Bacillus Subtilis Engineered For Aerospace Medicine: A Platform For Off-planet Production Of Pharmaceutical Peptides
Biologics, such as pharmaceutical peptides, have notoriously short shelf lives, insufficient for long-duration space flight missions to the Moon or Mars.
To enable the sustainable presence of humans on the Moon or Mars, we must develop methods for on-site production of pharmaceutical peptides in space, a concept we call Astropharmacy.
Here, we present proof-of-concept for the first step needed: a low-mass system for pharmaceutical production designed to be stable in space. To demonstrate feasibility, we engineered strains of the space-hardy spore-forming bacterium, Bacillus subtilis, to secrete two pharmaceutical peptides important for astronaut health: teriparatide (an anabolic agent for combating osteoporosis) and filgrastim (an effective countermeasure for radiation-induced neutropenia).
We found that the secretion peptides from the walM and yoqH genes of B. subtilis 168 worked well for secreting teriparatide and filgrastim, respectively. In consideration of the TRISH challenge to produce a dose equivalent in 24 hours, dried spores of our engineered strains were used to produce 1 dose equivalent of teriparatide from a 2 mL culture and 1 dose equivalent of filgrastim from 52 mL of culture in 24 hours.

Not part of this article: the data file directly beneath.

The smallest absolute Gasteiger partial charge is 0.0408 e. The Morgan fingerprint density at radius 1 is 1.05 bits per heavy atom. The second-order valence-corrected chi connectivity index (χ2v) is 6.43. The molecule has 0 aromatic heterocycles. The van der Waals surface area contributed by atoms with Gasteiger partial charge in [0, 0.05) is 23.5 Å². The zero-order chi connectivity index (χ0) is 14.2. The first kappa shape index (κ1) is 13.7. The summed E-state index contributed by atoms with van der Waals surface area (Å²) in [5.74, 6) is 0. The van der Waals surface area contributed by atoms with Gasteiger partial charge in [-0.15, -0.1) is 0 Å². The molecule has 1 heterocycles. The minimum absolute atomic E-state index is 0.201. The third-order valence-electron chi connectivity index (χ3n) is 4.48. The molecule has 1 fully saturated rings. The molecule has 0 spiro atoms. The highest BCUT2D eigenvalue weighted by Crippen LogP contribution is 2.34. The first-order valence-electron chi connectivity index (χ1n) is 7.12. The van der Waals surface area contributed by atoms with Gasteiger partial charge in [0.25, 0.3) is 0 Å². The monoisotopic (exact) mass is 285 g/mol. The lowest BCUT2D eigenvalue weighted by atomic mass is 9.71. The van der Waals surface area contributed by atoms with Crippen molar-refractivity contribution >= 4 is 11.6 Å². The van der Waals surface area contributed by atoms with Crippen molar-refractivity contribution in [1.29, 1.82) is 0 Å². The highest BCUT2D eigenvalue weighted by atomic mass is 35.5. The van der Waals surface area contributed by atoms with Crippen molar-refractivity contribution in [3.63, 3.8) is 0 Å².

Further optimization of strain growth conditions, expression conditions, and promoter sequences should allow higher production rates to be achieved. These strains provide the template for future optimization efforts and address the first step in the Astropharmacy, capable of on-site production, purification, and processing of biopharmaceutical compounds in platforms amenable for use in space.
Alec Vallota-Eastman, Cynthia Bui, Philip M. Williams, David L. Valentine, David Loftus, Lynn Rothschild